The opening scenes of the film Billy Elliot, directed by Stephen Daldry, helped introduce me to one of the main themes of the movie; that the realization of one boy's dream will be barred by three different hurdles on the way to achieving his goals. The opening scenes specifically show three different obstacles that will become further developed later in the film. These are Billy's social class, the gender stereotypes of the time in which he lives, and the opinions and beliefs of his family. .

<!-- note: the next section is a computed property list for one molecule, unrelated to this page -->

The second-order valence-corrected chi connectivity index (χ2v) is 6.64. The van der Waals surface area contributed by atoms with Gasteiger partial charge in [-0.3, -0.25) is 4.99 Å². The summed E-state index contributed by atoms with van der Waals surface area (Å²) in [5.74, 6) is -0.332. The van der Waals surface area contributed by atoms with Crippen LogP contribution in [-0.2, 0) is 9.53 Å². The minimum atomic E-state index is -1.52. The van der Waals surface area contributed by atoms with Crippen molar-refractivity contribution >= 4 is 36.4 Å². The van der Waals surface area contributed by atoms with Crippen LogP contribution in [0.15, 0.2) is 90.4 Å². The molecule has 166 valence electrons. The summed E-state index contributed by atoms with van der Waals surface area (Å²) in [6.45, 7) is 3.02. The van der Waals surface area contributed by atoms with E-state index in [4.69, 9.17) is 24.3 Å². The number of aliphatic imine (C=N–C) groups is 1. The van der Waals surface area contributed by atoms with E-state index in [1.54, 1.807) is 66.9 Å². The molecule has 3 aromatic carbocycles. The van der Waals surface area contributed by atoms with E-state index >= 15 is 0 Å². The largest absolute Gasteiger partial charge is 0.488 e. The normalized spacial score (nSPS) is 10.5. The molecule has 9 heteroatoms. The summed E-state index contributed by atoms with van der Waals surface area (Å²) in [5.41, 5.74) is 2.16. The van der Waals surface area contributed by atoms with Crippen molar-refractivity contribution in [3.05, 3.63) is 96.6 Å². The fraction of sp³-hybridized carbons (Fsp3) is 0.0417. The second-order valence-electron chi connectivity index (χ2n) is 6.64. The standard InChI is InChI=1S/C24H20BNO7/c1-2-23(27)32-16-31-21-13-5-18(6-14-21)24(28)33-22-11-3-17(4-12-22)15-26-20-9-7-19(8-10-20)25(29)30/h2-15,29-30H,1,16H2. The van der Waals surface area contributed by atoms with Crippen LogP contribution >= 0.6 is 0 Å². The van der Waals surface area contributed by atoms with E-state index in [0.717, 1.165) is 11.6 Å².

In one of the very first scenes of this movie, we get a tracking shot of the camera following Billy as he moves through the kitchen. Clearly, we can see how his surroundings are shabby and untidy. The house is small, and the inhabitants are clearly not rich. Their social class is also shown by the manner of speaking of Billy's family. They swear constantly, even at each other, as shown when Tony tells his little brother to "fuck off". Their accents are also very rough and harsh, exactly like a typical Northerner. Their grammar is also sometimes askew, as shown when at one point Billy says "Never played nought!" when Tony accuses him of playing his record player without permission. We also see a mid-close up of Tony as he holds a poster that reads STRIKE, saying "See you at the picket line, Dad". From this, we can tell that the two money-earners of the family are not collecting income. All of these elements combine to paint a picture of a lower class, poverty-stricken family. And as we can tell from the inserted dance sequence of Fred Astaire and the way that Billy mimics his dance moves that he has already developed a passion for dancing. Even though he says that he "felt a right sissy", he still evidently loved dancing. But with his family being in such an impoverished state, it is going to be a challenge to be able to pay for ballet lessons. Things would have to change drastically for Billy and his family, in order for them to be able to pay for his passion.